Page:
Monthly Archives: May 2017


This is a court of law, young man, not a court of justice. Oliver Wendell Holmes, Jr.

I am fascinated and amazed by the unique, strange, curious – and often bizarre – facts that often lead to litigation.  Some examples follow:  A suit for burn injuries where a tenant tried to light a burner on the top of her gas stove; proceedings involving the application of force majeure when a wedding venue was closed pursuant to a vacate order; a claim that oysters served at a restaurant were contaminated; a negligence suit by a person injured by a piece of fish bone left in her filleted flounder; a suit claiming that a leak in home heating oil tanks violated the Navigation law; a dispute over a $5,000 bar mitzvah “gift”; a “road rage” claim against an off-duty police officer; a dispute whether a bus jerked or lurched “in an unusual and violent manner”; a claim against FedEx for failure to timely ship a bow and arrow to a hunting lodge; a suit about whether water on the tile floor of a locker room was “necessarily incidental” to the use of that area; an action to determine whether a person found not guilty of murder by reason of mental disease or defect could nevertheless be held civilly liable for his actions; a claim that a plaintiff could not appear for deposition in New York because she would not be able to take care of her pet cats; a personal injury claim by a 17-year-old who was hit by a train while crouching on the tracks; and adjudication of the liability of the owner of a building that contained a psychiatric suite for a murder committed by a former patient of one of the tenants.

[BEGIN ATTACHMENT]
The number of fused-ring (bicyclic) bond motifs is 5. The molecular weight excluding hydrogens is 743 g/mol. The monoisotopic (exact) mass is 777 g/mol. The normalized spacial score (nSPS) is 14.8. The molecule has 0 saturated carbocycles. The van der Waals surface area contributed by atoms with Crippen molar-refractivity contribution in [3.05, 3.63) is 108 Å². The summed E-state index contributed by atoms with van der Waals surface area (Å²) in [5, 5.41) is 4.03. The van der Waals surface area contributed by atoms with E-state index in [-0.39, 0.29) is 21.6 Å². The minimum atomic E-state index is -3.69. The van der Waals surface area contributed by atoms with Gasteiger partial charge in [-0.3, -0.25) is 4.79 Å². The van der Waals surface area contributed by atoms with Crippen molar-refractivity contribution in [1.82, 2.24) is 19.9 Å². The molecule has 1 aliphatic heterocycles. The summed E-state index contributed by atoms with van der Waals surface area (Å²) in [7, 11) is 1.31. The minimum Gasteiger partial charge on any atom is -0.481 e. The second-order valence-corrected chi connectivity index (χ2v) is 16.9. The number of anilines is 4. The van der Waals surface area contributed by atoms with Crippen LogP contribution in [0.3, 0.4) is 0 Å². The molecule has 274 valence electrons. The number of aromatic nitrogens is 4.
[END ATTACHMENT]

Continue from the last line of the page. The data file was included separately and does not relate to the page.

Rivera v. St. Nicholas 184 Holding, LLC, 2016 NY Slip Op 00120 (App. Div. 1st Dept. January 12, 2016) Continue reading